President Clinton didn't overstate the threat from terrorism in his speech to the United Nations last week. Indeed, it would be difficult to overstate the threat to innocent people in all nations from elusive, nearly invisible foes armed with high-tech weapons.

The problem isn't with the message, it's with the messenger. For all its talk, the Clinton administration seems to be a little slow in grasping the situation.For instance, earlier administrations understood the need to develop ballistic missile defense technologies, but the Clinton administration has done little to support such programs. Instead, the White House has relied on the Anti-Ballistic Missile Treaty signed a quarter-century ago with a Soviet Union that no longer exists.

In the meantime, North Korea's Nodong medium-range ballistic missile has become operational and is capable of hitting targets as far away as South Korea and Japan. Another traditional U.S. enemy and harbor of terrorists, Iran, tested a Shahab-3 medium-range ballistic missile that could reach Israel, Saudi Arabia and Turkey. The Iranians are believed to be working on nuclear capabilities, as well.

Last weekend, the Clinton administration agreed to help Japan conduct research on the development of a ballistic missile defense system. But that may not be much help after all. The United States' so-called Theater High-Altitude Area Defense missile program has suffered five humiliating failures in a row now and may require two years to redesign and repair.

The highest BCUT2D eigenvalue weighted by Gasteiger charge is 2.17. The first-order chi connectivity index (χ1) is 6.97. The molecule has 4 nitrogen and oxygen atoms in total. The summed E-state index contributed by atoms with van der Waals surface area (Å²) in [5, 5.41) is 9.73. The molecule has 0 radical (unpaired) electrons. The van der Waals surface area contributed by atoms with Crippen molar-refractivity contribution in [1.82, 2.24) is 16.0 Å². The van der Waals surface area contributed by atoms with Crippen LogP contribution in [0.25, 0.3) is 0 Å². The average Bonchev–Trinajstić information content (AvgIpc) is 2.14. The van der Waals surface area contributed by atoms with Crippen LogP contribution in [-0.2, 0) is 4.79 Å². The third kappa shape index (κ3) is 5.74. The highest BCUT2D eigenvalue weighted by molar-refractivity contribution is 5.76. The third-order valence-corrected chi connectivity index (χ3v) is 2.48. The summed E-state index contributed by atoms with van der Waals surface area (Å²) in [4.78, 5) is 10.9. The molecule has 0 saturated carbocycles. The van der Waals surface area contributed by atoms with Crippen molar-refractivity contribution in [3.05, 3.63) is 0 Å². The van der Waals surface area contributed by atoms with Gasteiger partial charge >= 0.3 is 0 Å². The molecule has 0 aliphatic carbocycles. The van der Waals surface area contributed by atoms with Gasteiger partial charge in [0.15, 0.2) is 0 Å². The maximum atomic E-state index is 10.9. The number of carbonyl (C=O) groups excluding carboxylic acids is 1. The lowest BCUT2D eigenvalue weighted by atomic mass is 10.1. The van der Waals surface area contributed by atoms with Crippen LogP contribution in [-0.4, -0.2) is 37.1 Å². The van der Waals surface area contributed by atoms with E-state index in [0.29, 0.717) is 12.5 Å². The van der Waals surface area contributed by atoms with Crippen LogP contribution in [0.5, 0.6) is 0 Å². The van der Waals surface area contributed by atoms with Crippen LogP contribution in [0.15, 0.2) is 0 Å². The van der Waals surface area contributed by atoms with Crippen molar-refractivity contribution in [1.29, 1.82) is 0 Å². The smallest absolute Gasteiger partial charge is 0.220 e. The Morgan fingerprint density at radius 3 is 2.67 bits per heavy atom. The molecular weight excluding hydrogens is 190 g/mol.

The news isn't any better on the home front. A group of state and local officials presented a report to Washington last month complaining of federal ineptitude in dealing with terrorism. Even in cities that have experienced terrorist attacks, such as Atlanta, officials say they often don't know whom to talk to in the vast and impersonal federal bureaucratic maze.

The group urged Clinton to restructure anti-terrorism efforts and put it all under one agency - an effort that ought to have been undertaken years ago as part of Al Gore's "reinvention" of government.

In fact, all of this should have been given attention much earlier. Terrorist attacks aren't new. The Oklahoma City bombing happened more than four years ago, and the World Trade Center bombing preceded that. A recent government report said rogue nations could obtain the ability to inflict major damage on U.S. target within five years of a decision to do so, and the clock may be already ticking in many nations.

Clearly, the time has come to devote a concerted effort toward countering these threats at home and abroad, but it will take much more than a simple speech to the United Nations.